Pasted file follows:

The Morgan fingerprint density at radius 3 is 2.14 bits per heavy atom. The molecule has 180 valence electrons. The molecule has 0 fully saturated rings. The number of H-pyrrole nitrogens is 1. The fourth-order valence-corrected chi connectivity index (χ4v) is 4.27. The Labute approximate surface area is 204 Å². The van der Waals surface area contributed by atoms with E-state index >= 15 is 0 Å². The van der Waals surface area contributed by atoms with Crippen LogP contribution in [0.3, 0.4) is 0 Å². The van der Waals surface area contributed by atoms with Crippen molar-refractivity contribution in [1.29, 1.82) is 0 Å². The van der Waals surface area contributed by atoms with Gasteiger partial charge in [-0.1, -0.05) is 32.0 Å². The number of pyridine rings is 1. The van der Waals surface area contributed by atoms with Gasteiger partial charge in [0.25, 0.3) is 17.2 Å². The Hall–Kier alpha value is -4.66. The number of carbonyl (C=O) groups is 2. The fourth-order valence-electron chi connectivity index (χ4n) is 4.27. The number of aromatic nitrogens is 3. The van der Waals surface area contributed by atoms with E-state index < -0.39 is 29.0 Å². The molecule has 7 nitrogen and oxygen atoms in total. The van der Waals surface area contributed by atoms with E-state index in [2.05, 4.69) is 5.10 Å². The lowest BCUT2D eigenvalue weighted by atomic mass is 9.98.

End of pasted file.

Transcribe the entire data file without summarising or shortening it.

The Morgan fingerprint density at radius 3 is 2.14 bits per heavy atom. The molecule has 180 valence electrons. The molecule has 0 fully saturated rings. The number of H-pyrrole nitrogens is 1. The fourth-order valence-corrected chi connectivity index (χ4v) is 4.27. The Labute approximate surface area is 204 Å². The van der Waals surface area contributed by atoms with E-state index >= 15 is 0 Å². The van der Waals surface area contributed by atoms with Crippen LogP contribution in [0.3, 0.4) is 0 Å². The van der Waals surface area contributed by atoms with Crippen molar-refractivity contribution in [1.29, 1.82) is 0 Å². The van der Waals surface area contributed by atoms with Gasteiger partial charge in [-0.1, -0.05) is 32.0 Å². The number of pyridine rings is 1. The van der Waals surface area contributed by atoms with Gasteiger partial charge in [0.25, 0.3) is 17.2 Å². The Hall–Kier alpha value is -4.66. The number of carbonyl (C=O) groups is 2. The fourth-order valence-electron chi connectivity index (χ4n) is 4.27. The number of aromatic nitrogens is 3. The van der Waals surface area contributed by atoms with E-state index < -0.39 is 29.0 Å². The molecule has 7 nitrogen and oxygen atoms in total. The van der Waals surface area contributed by atoms with E-state index in [2.05, 4.69) is 5.10 Å². The lowest BCUT2D eigenvalue weighted by atomic mass is 9.98.